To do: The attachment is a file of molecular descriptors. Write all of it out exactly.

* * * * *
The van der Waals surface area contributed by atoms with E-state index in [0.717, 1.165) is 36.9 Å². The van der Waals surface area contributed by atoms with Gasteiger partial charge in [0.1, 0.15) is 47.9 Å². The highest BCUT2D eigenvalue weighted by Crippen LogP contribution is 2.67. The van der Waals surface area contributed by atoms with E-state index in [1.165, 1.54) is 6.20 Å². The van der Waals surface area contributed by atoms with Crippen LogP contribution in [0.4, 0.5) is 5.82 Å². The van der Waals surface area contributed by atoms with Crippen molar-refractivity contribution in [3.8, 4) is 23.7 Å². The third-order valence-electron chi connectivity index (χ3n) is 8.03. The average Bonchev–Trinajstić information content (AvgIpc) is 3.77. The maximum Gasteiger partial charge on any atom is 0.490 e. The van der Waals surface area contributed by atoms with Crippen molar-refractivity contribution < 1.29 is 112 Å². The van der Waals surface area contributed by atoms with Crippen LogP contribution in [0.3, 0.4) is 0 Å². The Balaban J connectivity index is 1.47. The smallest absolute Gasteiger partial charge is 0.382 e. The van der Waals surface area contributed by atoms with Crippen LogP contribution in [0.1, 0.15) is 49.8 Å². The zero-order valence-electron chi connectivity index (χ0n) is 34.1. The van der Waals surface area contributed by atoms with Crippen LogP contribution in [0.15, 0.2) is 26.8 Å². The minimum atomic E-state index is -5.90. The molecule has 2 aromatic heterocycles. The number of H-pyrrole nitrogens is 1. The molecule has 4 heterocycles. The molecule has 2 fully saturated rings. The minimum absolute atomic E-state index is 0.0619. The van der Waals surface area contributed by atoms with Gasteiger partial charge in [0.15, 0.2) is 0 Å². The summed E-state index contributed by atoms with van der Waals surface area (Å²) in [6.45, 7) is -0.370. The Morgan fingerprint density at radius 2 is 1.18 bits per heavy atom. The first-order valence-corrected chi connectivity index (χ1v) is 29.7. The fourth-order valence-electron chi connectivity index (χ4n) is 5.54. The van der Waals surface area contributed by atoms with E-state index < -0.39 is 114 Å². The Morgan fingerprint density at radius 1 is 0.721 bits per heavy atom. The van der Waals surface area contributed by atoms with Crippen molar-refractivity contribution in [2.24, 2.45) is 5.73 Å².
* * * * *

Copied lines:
The van der Waals surface area contributed by atoms with E-state index in [0.717, 1.165) is 36.9 Å². The van der Waals surface area contributed by atoms with Gasteiger partial charge in [0.1, 0.15) is 47.9 Å². The highest BCUT2D eigenvalue weighted by Crippen LogP contribution is 2.67. The van der Waals surface area contributed by atoms with E-state index in [1.165, 1.54) is 6.20 Å². The van der Waals surface area contributed by atoms with Crippen LogP contribution in [0.4, 0.5) is 5.82 Å². The van der Waals surface area contributed by atoms with Crippen molar-refractivity contribution in [3.8, 4) is 23.7 Å². The third-order valence-electron chi connectivity index (χ3n) is 8.03. The average Bonchev–Trinajstić information content (AvgIpc) is 3.77. The maximum Gasteiger partial charge on any atom is 0.490 e. The van der Waals surface area contributed by atoms with Crippen molar-refractivity contribution < 1.29 is 112 Å². The van der Waals surface area contributed by atoms with Crippen LogP contribution in [0.3, 0.4) is 0 Å². The Balaban J connectivity index is 1.47. The smallest absolute Gasteiger partial charge is 0.382 e. The van der Waals surface area contributed by atoms with Crippen LogP contribution in [0.1, 0.15) is 49.8 Å². The zero-order valence-electron chi connectivity index (χ0n) is 34.1. The van der Waals surface area contributed by atoms with Crippen LogP contribution in [0.15, 0.2) is 26.8 Å². The minimum atomic E-state index is -5.90. The molecule has 2 aromatic heterocycles. The number of H-pyrrole nitrogens is 1. The molecule has 4 heterocycles. The molecule has 2 fully saturated rings. The minimum absolute atomic E-state index is 0.0619. The van der Waals surface area contributed by atoms with Gasteiger partial charge in [0.15, 0.2) is 0 Å². The summed E-state index contributed by atoms with van der Waals surface area (Å²) in [6.45, 7) is -0.370. The Morgan fingerprint density at radius 2 is 1.18 bits per heavy atom. The first-order valence-corrected chi connectivity index (χ1v) is 29.7. The fourth-order valence-electron chi connectivity index (χ4n) is 5.54. The van der Waals surface area contributed by atoms with E-state index < -0.39 is 114 Å². The Morgan fingerprint density at radius 1 is 0.721 bits per heavy atom. The van der Waals surface area contributed by atoms with Crippen molar-refractivity contribution in [2.24, 2.45) is 5.73 Å².